Are you being accused of check fraud? If so, you may not be sure of what check fraud is exactly and you may not even know which law it’s criminalized under. “Check fraud is a criminal act which involves the unlawful use of checks to illegally acquire or borrow funds that do not exist within the account balance or account-holder’s legal ownership,” according to plano.gov.
There are many ways that check fraud can be committed. If a forger gets their hands on lost checks, or if they steal someone’s checks, or if they make their own counterfeit checks, it opens the door for check fraud. Forgers can steal checks from people’s mailboxes, or they can steal a check that someone is mailing out from their home mailbox.
Forgers can make counterfeit checks with information from fraud victims’ canceled checks or checking account statements. Generally, debit cards are safer than checks because if they are lost or if they are used fraudulently, the debit card holder can call their bank and have them cancelled immediately and rendered useless. But with checks, the problems can go on for a while, causing major headaches for victims.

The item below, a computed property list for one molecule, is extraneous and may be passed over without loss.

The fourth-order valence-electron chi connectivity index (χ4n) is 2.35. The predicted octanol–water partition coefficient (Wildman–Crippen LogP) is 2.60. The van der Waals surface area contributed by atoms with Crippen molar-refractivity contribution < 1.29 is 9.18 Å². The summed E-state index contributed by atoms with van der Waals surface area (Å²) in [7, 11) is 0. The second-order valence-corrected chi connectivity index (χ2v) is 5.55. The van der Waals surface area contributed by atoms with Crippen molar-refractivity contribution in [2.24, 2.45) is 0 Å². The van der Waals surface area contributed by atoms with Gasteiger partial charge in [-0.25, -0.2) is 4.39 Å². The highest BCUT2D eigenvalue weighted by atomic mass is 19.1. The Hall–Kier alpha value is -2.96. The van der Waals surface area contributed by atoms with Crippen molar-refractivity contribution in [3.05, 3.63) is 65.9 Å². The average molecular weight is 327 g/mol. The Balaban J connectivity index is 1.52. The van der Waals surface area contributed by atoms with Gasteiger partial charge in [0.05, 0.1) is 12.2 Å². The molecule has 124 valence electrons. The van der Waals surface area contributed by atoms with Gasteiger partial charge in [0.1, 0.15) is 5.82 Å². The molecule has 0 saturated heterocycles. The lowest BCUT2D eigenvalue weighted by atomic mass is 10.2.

Check Fraud Under Texas Law
Check fraud is often charged as “forgery” under Section 32.21 of the Texas Penal Code. Under this section, it’s against the law to “alter, make, complete, execute, or authenticate any writing” so it purports to be another’s act who did not authorize it, or to make it look like it was executed at a time or place or in a sequence that was not so, or that purports it to be a copy of an original that never existed.
What are the Penalties for Check Fraud?
Forgery is typically charged as a Class A misdemeanor; however, it is a state jail felony when the writing purports to be a check or credit card. A state jail felony is punishable by up to two years in jail and by a $10,000 fine.
Stealing a stolen check is against the law under Section 32.24 of the Penal Code. Under this section, stealing an unsigned check is a Class A misdemeanor, punishable by up to one year in jail and by a $4,000 fine.
Related: What is Document & Benefit Fraud?